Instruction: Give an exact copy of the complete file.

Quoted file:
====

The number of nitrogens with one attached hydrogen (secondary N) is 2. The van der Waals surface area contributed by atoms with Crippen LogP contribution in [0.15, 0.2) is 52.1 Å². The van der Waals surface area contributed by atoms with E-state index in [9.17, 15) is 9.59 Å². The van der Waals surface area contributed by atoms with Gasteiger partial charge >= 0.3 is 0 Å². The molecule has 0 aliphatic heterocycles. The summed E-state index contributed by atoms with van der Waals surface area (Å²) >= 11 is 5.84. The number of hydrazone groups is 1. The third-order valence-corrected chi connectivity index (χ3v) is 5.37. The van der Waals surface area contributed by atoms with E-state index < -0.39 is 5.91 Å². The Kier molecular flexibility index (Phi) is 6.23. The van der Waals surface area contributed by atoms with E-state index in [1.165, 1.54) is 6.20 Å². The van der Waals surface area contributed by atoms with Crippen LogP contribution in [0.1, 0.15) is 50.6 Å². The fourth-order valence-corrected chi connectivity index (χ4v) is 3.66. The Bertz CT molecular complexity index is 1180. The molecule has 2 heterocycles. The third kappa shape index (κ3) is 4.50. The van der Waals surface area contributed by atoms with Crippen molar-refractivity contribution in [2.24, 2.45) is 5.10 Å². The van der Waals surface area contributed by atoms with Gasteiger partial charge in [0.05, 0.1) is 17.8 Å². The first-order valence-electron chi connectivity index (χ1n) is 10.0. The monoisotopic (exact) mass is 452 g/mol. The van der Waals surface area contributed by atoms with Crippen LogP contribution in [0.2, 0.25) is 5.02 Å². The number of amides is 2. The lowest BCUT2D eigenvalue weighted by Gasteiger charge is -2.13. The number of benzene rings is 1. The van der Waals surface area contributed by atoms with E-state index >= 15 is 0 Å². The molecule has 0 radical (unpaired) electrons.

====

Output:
The number of nitrogens with one attached hydrogen (secondary N) is 2. The van der Waals surface area contributed by atoms with Crippen LogP contribution in [0.15, 0.2) is 52.1 Å². The van der Waals surface area contributed by atoms with E-state index in [9.17, 15) is 9.59 Å². The van der Waals surface area contributed by atoms with Gasteiger partial charge >= 0.3 is 0 Å². The molecule has 0 aliphatic heterocycles. The summed E-state index contributed by atoms with van der Waals surface area (Å²) >= 11 is 5.84. The number of hydrazone groups is 1. The third-order valence-corrected chi connectivity index (χ3v) is 5.37. The van der Waals surface area contributed by atoms with E-state index < -0.39 is 5.91 Å². The Kier molecular flexibility index (Phi) is 6.23. The van der Waals surface area contributed by atoms with E-state index in [1.165, 1.54) is 6.20 Å². The van der Waals surface area contributed by atoms with Crippen LogP contribution in [0.1, 0.15) is 50.6 Å². The fourth-order valence-corrected chi connectivity index (χ4v) is 3.66. The Bertz CT molecular complexity index is 1180. The molecule has 2 heterocycles. The third kappa shape index (κ3) is 4.50. The van der Waals surface area contributed by atoms with Crippen molar-refractivity contribution in [2.24, 2.45) is 5.10 Å². The van der Waals surface area contributed by atoms with Gasteiger partial charge in [0.05, 0.1) is 17.8 Å². The first-order valence-electron chi connectivity index (χ1n) is 10.0. The monoisotopic (exact) mass is 452 g/mol. The van der Waals surface area contributed by atoms with Crippen LogP contribution in [0.2, 0.25) is 5.02 Å². The number of amides is 2. The lowest BCUT2D eigenvalue weighted by Gasteiger charge is -2.13. The number of benzene rings is 1. The van der Waals surface area contributed by atoms with E-state index >= 15 is 0 Å². The molecule has 0 radical (unpaired) electrons.